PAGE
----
The Canadian Cancer Society is reminding cancer patients a toll-free helpline is available to answer questions that may arise due to the coronavirus pandemic.
The cancer research and support society offers support a number of ways for anxious patients facing an increased health risk because they may be 65 years of age and over, have compromised immune systems or have underlying medical conditions, including cancer.
"We have excellent resources available to help you cope and to provide you with credible health information. We encourage you to access these free support services and please share them with others. They can be accessed from home, by phone or computer," said Cancer Society of Canada CEO Andrea Seale in a statement.
The toll-free line is 1-888-939-3333. Cancer patients can also access the society's online community — CancerConnection.ca — which helps people with cancer share their medical experiences and journeys and support one another.
The society is also pointing those battling cancer to consult the Public Health Agency of Canada, which offers information to patients with cancer, diabetes and other chronic conditions.
The government agency reports that nearly half of all Canadians will develop cancer during their lifetime, and around one quarter may die from the disease. Cancer remains the leading cause of death in Canada, after cardiovascular disease, including heart disease and stroke, chronic respiratory diseases and accidents.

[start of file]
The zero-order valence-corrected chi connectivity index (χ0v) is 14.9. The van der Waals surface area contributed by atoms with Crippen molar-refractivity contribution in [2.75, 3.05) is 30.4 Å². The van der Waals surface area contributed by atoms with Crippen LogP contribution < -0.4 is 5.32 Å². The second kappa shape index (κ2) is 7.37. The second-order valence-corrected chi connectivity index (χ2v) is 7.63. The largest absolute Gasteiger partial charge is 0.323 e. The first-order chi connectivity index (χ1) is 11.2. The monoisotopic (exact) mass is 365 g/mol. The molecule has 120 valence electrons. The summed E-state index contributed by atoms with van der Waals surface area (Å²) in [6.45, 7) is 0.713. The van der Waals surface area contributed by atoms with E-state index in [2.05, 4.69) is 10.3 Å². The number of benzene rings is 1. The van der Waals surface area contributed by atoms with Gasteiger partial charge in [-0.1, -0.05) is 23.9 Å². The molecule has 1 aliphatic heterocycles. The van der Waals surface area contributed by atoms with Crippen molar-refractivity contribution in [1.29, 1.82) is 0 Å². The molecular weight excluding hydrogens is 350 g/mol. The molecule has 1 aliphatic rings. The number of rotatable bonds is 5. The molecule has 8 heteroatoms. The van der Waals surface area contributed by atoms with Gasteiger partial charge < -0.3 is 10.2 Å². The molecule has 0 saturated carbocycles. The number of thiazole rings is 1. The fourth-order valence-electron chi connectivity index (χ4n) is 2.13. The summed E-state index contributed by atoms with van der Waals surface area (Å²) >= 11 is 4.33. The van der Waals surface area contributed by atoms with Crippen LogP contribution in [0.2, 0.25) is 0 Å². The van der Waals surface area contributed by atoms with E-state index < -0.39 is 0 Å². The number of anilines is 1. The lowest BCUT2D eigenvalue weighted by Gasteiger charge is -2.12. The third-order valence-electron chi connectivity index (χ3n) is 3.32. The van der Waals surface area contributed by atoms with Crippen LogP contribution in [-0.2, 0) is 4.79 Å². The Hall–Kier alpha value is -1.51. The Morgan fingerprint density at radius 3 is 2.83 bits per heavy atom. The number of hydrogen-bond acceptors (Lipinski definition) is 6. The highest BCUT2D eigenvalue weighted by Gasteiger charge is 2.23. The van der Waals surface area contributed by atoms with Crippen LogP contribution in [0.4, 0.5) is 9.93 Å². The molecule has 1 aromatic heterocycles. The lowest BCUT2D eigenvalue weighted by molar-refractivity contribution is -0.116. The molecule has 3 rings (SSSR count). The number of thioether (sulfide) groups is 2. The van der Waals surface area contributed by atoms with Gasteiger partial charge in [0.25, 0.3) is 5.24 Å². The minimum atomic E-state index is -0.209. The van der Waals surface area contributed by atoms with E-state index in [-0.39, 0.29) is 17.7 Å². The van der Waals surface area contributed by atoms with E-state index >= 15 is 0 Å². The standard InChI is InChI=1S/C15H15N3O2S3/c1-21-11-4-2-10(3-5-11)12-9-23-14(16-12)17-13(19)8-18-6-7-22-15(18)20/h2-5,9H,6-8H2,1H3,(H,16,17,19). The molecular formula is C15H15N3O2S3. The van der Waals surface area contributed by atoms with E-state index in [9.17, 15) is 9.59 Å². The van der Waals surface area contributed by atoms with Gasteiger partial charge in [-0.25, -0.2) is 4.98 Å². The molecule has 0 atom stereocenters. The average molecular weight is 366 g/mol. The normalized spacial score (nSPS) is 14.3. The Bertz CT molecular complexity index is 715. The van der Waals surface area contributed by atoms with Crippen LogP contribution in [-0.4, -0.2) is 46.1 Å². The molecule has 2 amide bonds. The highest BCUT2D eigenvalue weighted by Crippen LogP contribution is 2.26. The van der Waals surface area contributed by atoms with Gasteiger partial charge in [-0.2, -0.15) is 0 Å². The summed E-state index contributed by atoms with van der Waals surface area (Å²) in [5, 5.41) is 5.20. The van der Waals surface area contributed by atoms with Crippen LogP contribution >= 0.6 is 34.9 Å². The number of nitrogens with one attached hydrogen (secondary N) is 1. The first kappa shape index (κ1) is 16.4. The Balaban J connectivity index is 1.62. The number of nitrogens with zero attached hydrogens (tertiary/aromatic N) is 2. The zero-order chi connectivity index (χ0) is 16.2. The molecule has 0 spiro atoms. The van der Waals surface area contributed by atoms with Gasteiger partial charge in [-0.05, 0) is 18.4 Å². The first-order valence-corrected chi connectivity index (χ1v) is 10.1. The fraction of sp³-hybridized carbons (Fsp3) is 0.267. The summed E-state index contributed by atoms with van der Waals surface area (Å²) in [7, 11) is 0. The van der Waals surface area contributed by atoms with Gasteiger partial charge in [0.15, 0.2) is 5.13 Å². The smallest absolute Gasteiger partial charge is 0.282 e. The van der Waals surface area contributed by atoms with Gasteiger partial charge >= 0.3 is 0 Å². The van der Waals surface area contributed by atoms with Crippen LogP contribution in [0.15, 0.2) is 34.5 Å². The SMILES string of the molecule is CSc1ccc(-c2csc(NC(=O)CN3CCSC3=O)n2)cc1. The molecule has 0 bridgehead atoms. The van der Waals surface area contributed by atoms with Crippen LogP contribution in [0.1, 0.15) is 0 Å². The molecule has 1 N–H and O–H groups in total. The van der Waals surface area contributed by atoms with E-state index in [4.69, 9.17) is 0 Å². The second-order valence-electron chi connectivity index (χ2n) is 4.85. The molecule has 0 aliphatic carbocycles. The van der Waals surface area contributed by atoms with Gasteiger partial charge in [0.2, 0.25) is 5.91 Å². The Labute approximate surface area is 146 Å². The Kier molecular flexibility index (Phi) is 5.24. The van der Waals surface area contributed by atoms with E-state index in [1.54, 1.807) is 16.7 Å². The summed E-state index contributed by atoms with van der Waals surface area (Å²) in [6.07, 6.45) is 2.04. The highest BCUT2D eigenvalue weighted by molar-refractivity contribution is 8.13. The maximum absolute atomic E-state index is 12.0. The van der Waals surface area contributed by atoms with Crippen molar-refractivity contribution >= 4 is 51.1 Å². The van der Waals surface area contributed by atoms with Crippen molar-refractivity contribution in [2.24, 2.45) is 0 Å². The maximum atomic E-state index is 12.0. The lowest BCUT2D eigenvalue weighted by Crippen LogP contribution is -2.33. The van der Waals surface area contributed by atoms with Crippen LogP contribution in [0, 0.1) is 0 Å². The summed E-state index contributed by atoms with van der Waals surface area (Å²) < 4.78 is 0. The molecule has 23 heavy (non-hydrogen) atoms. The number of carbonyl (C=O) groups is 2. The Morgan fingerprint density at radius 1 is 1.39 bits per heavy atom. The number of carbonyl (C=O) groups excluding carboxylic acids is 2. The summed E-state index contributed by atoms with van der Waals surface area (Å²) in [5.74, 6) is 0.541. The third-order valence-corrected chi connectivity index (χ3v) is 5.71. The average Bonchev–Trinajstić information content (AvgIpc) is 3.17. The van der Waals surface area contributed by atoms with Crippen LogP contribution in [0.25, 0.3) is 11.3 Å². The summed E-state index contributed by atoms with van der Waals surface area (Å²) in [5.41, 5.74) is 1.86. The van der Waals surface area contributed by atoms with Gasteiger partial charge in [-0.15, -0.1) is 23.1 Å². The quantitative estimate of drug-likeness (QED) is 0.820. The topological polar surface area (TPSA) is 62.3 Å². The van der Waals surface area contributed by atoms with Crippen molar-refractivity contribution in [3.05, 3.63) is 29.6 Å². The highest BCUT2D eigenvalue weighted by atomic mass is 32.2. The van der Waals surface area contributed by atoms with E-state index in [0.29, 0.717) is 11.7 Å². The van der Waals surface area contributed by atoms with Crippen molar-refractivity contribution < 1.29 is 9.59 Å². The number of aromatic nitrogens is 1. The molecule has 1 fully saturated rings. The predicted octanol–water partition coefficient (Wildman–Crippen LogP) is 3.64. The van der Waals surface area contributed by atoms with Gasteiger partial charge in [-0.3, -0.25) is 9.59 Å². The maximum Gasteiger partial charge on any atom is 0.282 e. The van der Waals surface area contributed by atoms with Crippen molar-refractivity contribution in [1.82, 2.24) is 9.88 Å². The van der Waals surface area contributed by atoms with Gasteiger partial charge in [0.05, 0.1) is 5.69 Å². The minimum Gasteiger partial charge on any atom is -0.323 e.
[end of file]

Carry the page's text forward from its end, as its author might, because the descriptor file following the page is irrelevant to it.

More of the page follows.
The Cancer Society of Canada has also chosen to stop all public-facing fundraising efforts in April as the global coronavirus outbreak spreads. The pause comes as the society charged with supporting cancer research and patients wants to avoid threatening ordinary Canadians looking to avoid catching or spreading the virus.
"To minimize the spread of COVID-19, we have made the difficult decision to stop all in-person fundraising efforts for April. This includes canvassing, flower and pin sales, and other in-person events," the society said in the press release.
The charity is asking volunteers and third-party event organizers of traditional galas and other fundraising events to shift dates from April to later in the year to comply with public health recommendations.
"We will be seeking support through online fundraising and will resume in-person activities when the timing is better," Seale said.
The cancer charity said it has also modified its support programs to keep patients and its society volunteers and staff safe.
"We are taking added precautions with many of our support programs given the people we serve are at an increased risk. These precautions include increased screening and infection control measures. We are also asking our clients, staff and volunteers to follow the preventative recommendations from public health officials. We will continue to reassess daily and prepare for the possibility that we may need to change plans and programs to reflect most current recommendations," the society said on its website.adidas Yeezy 350